Here's a little dissection of why Michael Shellenberer's attempt to gamergate Australian climate journalism fell comically flat, and what we actually need to worry about.

Spoiler: it isn't about ethics in climate journalism.
Just *one* more important little addition to this - the claim published in his book - and in the @Australian - that Australia's Black Summer bushfire season was (a) not worse than any previous and (b) not impacted by climate change at all are both true, proper denial. Quick 🧵
You can see Lomborgian tropes being used here. Eg: pretending a number represents something it doesn't.

MS uses total burned area as a metric for 'worst' - but Black Summer was unique due to *what* burned, now *how much - @pepcanadell explains here:
The problem here is that there *isn't* really a single measure for how bad a bushfire was. The threat of a bushfire can escalate, while human responses increase too. That's why MS uses fatalities and homes damaged as his measure - both decreasing due to people *preparing*
There's some old school selective quoting too, where the word 'cause' is intentionally conflated with 'ignition' ( @nytimes bears some blame for screwing up their wording here), with regards to fires in the Amazon:
One thing I couldn't figure out is this claim that Aus fires are caused by 'more homes' near forests. I keep seeing it, and I've never seen that claim anywhere.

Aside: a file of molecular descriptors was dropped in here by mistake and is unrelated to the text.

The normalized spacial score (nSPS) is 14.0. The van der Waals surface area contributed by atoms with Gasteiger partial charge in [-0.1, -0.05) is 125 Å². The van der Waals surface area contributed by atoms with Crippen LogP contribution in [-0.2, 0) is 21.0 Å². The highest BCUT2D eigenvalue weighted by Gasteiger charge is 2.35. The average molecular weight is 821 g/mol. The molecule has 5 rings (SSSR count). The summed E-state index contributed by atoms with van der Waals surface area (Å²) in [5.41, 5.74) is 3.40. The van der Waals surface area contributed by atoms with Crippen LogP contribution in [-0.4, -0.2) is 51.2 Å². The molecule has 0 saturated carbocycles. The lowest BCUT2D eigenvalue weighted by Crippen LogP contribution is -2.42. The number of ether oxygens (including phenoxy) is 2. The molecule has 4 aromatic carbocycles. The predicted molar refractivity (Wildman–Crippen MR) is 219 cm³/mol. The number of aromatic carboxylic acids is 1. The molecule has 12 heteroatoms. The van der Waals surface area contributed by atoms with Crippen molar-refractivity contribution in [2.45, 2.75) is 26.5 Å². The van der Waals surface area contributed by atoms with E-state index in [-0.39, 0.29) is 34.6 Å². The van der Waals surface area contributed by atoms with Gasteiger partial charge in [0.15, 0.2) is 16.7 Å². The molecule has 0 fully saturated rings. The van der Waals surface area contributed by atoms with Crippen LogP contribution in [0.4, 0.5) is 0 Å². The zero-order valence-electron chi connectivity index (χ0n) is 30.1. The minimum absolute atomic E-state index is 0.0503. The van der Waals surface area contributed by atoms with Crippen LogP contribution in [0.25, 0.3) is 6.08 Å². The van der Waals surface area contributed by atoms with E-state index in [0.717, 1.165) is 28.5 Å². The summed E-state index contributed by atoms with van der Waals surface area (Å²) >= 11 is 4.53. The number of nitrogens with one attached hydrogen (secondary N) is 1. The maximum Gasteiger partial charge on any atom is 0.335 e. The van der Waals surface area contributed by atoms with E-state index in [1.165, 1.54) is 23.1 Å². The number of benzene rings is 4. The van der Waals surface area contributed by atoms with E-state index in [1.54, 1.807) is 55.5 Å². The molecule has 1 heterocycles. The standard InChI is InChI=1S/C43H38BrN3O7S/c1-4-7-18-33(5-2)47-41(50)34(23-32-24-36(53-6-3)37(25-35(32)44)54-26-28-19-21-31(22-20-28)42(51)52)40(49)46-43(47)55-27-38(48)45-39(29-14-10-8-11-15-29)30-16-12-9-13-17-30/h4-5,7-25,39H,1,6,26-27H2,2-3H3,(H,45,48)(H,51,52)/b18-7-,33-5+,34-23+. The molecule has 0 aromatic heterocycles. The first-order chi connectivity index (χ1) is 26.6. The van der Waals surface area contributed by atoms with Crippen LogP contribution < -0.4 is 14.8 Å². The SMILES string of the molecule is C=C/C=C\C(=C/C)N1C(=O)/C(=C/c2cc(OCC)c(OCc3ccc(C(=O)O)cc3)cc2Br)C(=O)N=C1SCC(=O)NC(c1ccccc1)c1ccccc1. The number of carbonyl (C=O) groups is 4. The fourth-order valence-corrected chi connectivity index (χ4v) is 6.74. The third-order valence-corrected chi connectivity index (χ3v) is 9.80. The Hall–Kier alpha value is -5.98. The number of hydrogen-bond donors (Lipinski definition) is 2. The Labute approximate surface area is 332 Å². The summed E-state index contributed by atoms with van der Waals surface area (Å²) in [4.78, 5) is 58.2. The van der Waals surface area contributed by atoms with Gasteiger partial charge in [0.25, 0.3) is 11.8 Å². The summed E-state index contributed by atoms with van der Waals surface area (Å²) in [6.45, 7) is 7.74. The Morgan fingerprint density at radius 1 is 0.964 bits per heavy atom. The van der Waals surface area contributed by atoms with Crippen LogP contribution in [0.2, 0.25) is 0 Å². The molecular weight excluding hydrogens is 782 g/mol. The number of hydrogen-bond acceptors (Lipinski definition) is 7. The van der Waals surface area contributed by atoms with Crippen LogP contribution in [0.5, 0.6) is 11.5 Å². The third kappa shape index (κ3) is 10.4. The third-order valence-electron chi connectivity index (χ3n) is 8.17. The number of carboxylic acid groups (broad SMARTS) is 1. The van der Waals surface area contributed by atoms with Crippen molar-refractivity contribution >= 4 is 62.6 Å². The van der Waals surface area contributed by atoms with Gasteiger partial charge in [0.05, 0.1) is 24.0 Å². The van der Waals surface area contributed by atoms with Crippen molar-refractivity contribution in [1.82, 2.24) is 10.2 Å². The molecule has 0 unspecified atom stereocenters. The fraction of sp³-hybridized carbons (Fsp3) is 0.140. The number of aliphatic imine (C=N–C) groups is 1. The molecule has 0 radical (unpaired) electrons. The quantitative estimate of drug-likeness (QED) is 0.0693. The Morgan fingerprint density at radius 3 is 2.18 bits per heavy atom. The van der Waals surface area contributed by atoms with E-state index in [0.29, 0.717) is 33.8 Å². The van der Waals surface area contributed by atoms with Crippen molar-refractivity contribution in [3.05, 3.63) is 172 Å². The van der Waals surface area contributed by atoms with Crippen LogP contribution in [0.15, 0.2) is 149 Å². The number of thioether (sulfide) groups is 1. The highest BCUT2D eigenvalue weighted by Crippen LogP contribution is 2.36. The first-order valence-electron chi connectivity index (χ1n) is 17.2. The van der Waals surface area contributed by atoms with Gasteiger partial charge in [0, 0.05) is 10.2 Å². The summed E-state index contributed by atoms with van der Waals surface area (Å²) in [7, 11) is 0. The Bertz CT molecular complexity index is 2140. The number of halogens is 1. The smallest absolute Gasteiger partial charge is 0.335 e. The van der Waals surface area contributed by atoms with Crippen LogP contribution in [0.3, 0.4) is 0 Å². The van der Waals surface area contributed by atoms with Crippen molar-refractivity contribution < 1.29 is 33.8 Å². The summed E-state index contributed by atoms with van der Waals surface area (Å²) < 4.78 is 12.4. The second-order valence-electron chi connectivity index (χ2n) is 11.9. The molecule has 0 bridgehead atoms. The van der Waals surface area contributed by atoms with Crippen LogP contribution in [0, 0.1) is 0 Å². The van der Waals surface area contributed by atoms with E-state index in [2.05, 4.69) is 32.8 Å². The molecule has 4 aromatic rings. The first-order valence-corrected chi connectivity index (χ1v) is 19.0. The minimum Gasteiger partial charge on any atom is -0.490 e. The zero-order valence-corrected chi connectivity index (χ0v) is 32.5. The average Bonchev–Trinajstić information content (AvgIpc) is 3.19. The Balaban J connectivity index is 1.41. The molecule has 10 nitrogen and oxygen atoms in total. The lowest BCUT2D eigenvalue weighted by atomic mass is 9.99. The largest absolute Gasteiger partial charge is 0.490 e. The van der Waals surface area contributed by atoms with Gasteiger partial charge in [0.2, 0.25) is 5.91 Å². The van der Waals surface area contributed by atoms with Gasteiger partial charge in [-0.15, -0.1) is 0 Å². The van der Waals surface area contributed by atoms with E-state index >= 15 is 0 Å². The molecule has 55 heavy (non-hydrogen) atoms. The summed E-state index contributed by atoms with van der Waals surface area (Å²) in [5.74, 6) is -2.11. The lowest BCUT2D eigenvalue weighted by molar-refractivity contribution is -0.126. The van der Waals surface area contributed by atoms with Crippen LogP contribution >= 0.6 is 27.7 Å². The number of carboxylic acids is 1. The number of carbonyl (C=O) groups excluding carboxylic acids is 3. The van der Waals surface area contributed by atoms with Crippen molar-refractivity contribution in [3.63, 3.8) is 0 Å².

Thankfully, @Cullinyan has the book, and found the Andrew Bolt interview!
I don't know why I did this but I watched the damn thing, and of course it's entirely about the 'they're not doing controlled burning' conspiracy theory that dominated Sky and The Oz. The only mention of more homes? It's from Andrew Bolt himself.
Here's the thing though, folks: there's actually a new study that attempts to actually answer the question of *how bad* Black Summer was.

Spoiler alert: it was the actual worst, "in terms of impact on all areas". Most Australians know this already.
First, the conditions - we know with a high degree of certainty that very, very high temps led to dry conditions perfect for the ignition of forest fires. That's caused by climate change.
This study goes back two decades - which is important, because we're comparing modern preparation and fire-fighting. And when we do that, it's clear Black Summer's impact was horrific and unprecedented:
The smoke - remember the smoke? And the wildlife impacts too - both unprecedented and incredibly impactful.
And no, this research wasn't from some evil lefty think-tank. This was from The Bushfire and Natural Hazard Cooperative Research Centre. A massive, national research effort focusing on so many aspects of fires in Australia.

I mean massive:
I think Shellenerger will Shellenberger, he's noticed that his anti-renewable stuff hasn't really worked so he's trying to edge into Lomborg's lukewarmist lane. None of this is remarkable or even interesting.
This is what's interesting, to me: The @Australian was truly outraged by at the charge that they're climate deniers or that they were lying about science during an actual bushfire crisis that was choking Australia.

Six months on, look where we are now.
It feels like so many big 'media moments' - framed as turn-arounds in self-awareness and an acknowledge of wrongdoing - are really just temporary backtracks.

See: Today Show / Pauline Hanson.
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